Dr Andersen, of the CSIRO, took out a prestigious prize at the Charles Darwin Symposium for his hard work, his leadership - and his dedication to the humble, but rather incredible, ant.
He likes to point out how much the ant punches above its weight.If you put all the Earth's land animals on a giant scale, he says, ants would comprise 30 per cent of the load.And for every hectare of Australian bush there would be up to 20 million ants in residence.
Forget the 'roo - Dr Andersen says it's ants that put Australia on the map."We're the kingdom of the ant. The sheer abundance of ants here; it's mind-boggling both in numbers and in different types."Dr Andersen - who has built the world's largest collection of Australian ants - is a world leader in using the ant as a "bio indicator" for land management.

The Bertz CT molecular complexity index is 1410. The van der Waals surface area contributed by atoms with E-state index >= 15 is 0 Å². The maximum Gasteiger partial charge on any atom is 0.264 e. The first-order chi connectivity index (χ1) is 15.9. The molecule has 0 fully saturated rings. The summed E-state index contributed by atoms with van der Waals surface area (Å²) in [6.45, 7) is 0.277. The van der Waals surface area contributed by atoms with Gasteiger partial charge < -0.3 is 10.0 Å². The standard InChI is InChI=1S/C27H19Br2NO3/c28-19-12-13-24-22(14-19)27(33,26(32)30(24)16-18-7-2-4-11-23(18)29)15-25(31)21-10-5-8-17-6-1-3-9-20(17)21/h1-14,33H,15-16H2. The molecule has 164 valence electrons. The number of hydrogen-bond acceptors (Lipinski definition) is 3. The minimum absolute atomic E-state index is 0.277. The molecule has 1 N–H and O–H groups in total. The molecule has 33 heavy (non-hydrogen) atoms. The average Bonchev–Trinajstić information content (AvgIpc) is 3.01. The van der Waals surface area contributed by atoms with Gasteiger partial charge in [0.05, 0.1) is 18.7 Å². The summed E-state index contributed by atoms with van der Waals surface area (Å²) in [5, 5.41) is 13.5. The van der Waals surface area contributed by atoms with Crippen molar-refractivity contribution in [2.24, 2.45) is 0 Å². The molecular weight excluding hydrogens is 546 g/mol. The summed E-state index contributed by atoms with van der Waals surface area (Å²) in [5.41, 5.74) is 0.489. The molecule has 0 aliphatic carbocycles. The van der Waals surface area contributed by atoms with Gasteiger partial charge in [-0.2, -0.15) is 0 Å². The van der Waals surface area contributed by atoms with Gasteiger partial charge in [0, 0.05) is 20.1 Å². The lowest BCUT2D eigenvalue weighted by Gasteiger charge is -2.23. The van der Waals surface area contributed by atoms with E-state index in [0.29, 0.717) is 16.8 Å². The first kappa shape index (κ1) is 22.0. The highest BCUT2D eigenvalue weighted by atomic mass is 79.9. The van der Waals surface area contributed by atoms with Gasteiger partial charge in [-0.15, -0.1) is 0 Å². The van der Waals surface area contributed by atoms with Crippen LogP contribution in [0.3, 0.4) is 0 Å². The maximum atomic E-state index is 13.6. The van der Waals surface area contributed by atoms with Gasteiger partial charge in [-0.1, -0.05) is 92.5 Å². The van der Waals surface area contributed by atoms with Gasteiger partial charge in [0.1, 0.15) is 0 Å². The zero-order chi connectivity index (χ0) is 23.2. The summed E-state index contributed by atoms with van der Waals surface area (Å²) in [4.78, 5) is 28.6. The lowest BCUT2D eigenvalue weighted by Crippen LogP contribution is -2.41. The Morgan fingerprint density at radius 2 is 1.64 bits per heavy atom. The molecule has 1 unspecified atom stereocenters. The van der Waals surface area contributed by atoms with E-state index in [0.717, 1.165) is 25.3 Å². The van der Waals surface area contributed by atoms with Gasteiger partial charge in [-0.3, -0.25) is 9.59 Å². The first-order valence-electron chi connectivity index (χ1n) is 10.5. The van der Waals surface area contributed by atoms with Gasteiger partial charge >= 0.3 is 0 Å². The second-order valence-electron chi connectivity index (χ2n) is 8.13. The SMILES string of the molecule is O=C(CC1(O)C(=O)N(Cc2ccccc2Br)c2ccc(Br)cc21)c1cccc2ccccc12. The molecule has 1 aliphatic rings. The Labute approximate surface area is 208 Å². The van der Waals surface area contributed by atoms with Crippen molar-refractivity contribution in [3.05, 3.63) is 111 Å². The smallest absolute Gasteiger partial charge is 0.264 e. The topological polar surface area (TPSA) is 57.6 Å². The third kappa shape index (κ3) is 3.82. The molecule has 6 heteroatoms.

"(They) are so important in the environment and to the health of it ... because they're so well connected with all other things in the ecosystem," he said.His work has been instrumental in ant-monitoring programs used by anyone from mine operators and graziers - even to South Africa's Kruger National Park.He has done much to bring ants to people's attention - spending many a night in bed staring at different species."The insect world in general is not familiar to people and a lot of that is because they don't have common names," he said.
So he came up with a list of common names, which does much to de-mystify an ant previously only lumped with a Latin name.There's the Michelin ant (which is "fat-waisted"), fierce gremlin ants (that look like "aliens"), Snuggle-pot ants ("cute" and uniquely Aussie) and the buck-toothed bull ant (needs a dentist).Dr Andersen last night received the Charles Darwin Research and Innovation Medal in recognition of the contribution his work has made to the Territory and its people.https://www.ntnews.com.au